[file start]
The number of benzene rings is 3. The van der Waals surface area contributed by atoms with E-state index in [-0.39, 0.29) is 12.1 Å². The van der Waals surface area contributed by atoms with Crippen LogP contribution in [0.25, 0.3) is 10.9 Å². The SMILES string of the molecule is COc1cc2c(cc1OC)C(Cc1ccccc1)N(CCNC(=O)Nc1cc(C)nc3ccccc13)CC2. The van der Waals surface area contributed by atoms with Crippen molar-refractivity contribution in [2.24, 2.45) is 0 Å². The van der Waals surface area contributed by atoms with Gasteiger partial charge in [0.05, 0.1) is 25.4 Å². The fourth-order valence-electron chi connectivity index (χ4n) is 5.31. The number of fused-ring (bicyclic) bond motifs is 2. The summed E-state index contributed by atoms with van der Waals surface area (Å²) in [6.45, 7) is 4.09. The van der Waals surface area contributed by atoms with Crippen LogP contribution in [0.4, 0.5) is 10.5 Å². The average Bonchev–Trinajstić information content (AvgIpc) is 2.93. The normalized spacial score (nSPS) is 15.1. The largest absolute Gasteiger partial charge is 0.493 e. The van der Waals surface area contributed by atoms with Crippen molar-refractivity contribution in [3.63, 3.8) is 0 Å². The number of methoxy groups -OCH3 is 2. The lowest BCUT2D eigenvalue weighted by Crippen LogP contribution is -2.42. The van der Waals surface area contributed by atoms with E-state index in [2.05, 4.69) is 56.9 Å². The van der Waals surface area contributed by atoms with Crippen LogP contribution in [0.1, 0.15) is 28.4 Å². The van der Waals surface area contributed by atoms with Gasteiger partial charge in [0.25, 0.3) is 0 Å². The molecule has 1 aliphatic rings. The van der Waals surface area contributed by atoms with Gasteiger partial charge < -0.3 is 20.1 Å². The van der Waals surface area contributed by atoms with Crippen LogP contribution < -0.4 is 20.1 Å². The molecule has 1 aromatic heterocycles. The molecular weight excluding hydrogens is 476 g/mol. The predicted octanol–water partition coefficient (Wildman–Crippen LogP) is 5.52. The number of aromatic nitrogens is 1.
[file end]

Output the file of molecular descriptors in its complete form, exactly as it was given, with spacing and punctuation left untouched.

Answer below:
The number of benzene rings is 3. The van der Waals surface area contributed by atoms with E-state index in [-0.39, 0.29) is 12.1 Å². The van der Waals surface area contributed by atoms with Crippen LogP contribution in [0.25, 0.3) is 10.9 Å². The SMILES string of the molecule is COc1cc2c(cc1OC)C(Cc1ccccc1)N(CCNC(=O)Nc1cc(C)nc3ccccc13)CC2. The van der Waals surface area contributed by atoms with Crippen molar-refractivity contribution in [2.24, 2.45) is 0 Å². The van der Waals surface area contributed by atoms with Gasteiger partial charge in [0.05, 0.1) is 25.4 Å². The fourth-order valence-electron chi connectivity index (χ4n) is 5.31. The number of fused-ring (bicyclic) bond motifs is 2. The summed E-state index contributed by atoms with van der Waals surface area (Å²) in [6.45, 7) is 4.09. The van der Waals surface area contributed by atoms with Crippen LogP contribution in [0.4, 0.5) is 10.5 Å². The average Bonchev–Trinajstić information content (AvgIpc) is 2.93. The normalized spacial score (nSPS) is 15.1. The largest absolute Gasteiger partial charge is 0.493 e. The van der Waals surface area contributed by atoms with Crippen molar-refractivity contribution in [3.63, 3.8) is 0 Å². The number of methoxy groups -OCH3 is 2. The lowest BCUT2D eigenvalue weighted by Crippen LogP contribution is -2.42. The van der Waals surface area contributed by atoms with E-state index in [2.05, 4.69) is 56.9 Å². The van der Waals surface area contributed by atoms with Crippen LogP contribution in [0.1, 0.15) is 28.4 Å². The van der Waals surface area contributed by atoms with Gasteiger partial charge in [0.25, 0.3) is 0 Å². The molecule has 1 aliphatic rings. The van der Waals surface area contributed by atoms with Gasteiger partial charge < -0.3 is 20.1 Å². The van der Waals surface area contributed by atoms with Crippen LogP contribution < -0.4 is 20.1 Å². The molecule has 1 aromatic heterocycles. The molecular weight excluding hydrogens is 476 g/mol. The predicted octanol–water partition coefficient (Wildman–Crippen LogP) is 5.52. The number of aromatic nitrogens is 1.